Seeking to lay claim to a technology that could help create a syndication network for advertising that would be distributed the way blogs and other newsfeeds are now, Google has applied for a patent for its RSS advertising feed.
RSS, or Really Simple Syndication, is a widely used technology that enables content to be fed automatically to various Web pages. It’s heavily used to populate Web pages, such as the personalized start pages of portals like Yahoo, with news headlines, Weblogs and other material.
Google filed an application for “Embedding advertisements in syndicated content” that would cover the practice of using a server to automatically provide keyword or content based targeted ads that are incorporated directly into syndicated feeds of content.
Ad Placement Automated
Such ad feeds could then be automatically tracked for billing purposes, and when combined with Google’s existing self-service ad auctions, could automate virtually the entire ad placement process.
“The automated targeting and insertion process allows ads to be kept current and timely while the original feed may be considerably older,” Google wrote in its application. “Once the automated ad server has combined keyword or content-based ads with the syndicated content, the feed would be delivered to the user via the news aggregator of their choice.”
News of the application, filed at the end of 2003, broke on various Web sites over the weekend. Google did not immediately respond to a request for comment on the application.
The patent application on the U.S. Patent and Trademark Office Web site is dated June 28, 2005. A spokesman there said that reflects the date when it was finally posted online and said that no decision had been reached on the application and no timeframe for a ruling on whether the patent would be issued was available.
Red Hot RSS
The revelation of the patent attempt comes as attention has been focused on the opportunities offered by RSS and a related technology, known as Atom. Though the technology is inherently open in nature, several companies are looking for ways to use it to better aggregate and sort through the flood of blogs and other content available on the Web.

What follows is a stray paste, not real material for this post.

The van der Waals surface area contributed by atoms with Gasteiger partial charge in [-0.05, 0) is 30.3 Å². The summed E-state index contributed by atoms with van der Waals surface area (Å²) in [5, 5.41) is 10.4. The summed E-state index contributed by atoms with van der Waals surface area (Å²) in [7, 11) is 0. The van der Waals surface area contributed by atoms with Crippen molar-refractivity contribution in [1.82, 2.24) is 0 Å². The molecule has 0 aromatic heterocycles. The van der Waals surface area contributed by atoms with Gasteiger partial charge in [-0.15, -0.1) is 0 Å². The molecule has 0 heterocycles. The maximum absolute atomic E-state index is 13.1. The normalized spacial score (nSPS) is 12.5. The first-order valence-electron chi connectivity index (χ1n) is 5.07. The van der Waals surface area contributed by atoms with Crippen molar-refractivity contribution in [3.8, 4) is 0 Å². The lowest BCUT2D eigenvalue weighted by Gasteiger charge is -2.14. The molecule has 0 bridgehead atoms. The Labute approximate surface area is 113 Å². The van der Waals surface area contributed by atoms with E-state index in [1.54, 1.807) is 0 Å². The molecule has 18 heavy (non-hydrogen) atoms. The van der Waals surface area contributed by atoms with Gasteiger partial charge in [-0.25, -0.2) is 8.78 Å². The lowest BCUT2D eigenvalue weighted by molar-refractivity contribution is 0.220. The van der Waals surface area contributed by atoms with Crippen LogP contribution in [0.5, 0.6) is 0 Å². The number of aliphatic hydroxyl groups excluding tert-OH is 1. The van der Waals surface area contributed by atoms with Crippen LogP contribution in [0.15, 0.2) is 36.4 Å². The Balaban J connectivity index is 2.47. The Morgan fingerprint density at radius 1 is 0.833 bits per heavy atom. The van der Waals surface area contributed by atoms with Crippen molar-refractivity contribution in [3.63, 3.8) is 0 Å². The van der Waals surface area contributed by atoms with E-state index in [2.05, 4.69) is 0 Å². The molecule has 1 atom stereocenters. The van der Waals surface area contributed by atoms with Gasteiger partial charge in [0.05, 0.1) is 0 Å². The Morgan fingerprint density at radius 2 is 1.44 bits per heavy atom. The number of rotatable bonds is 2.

The patent application lists the inventor as Nelson Minar, who on his personal Web page says that he works at Google on development of the firm’s Web APIs, tools to help others develop applications to work with Google’s technology.
Search expert John Battelle, a professor at University of California at Berkley and an independent media and search consultant who has written a book on Google called The Search, said receiving the patent could be significant depending upon how much of the ad delivery process it covered. “Many folks have been doing this for some time,” he said. “It could have a ripple effect.”
In fact, many observers have noted that Google was relatively late to the party as far as using RSS to deliver ads on a greater range of content, having launched its own service in April, well behind several competitors, including those who arrived from the content-aggregation side such as Feedster, Kanoodle and Moreover.
Though it has generated much hype, RSS is still used by only a fraction of the overall Web population, analysts note, with a recent Pew Internet & American Life Project study estimating that 5 percent of Web users have utilized the technology to choose content to read.
Still, if nothing else than the growth potential that lies ahead, analysts say the patent would be a significant win for Google — and one likely to face challenge.
“Given all the different takes on RSS out there, there’s definitely a good chance someone else could say they had something similar before Google got to it,” Forrester Research analyst Charlene Li said.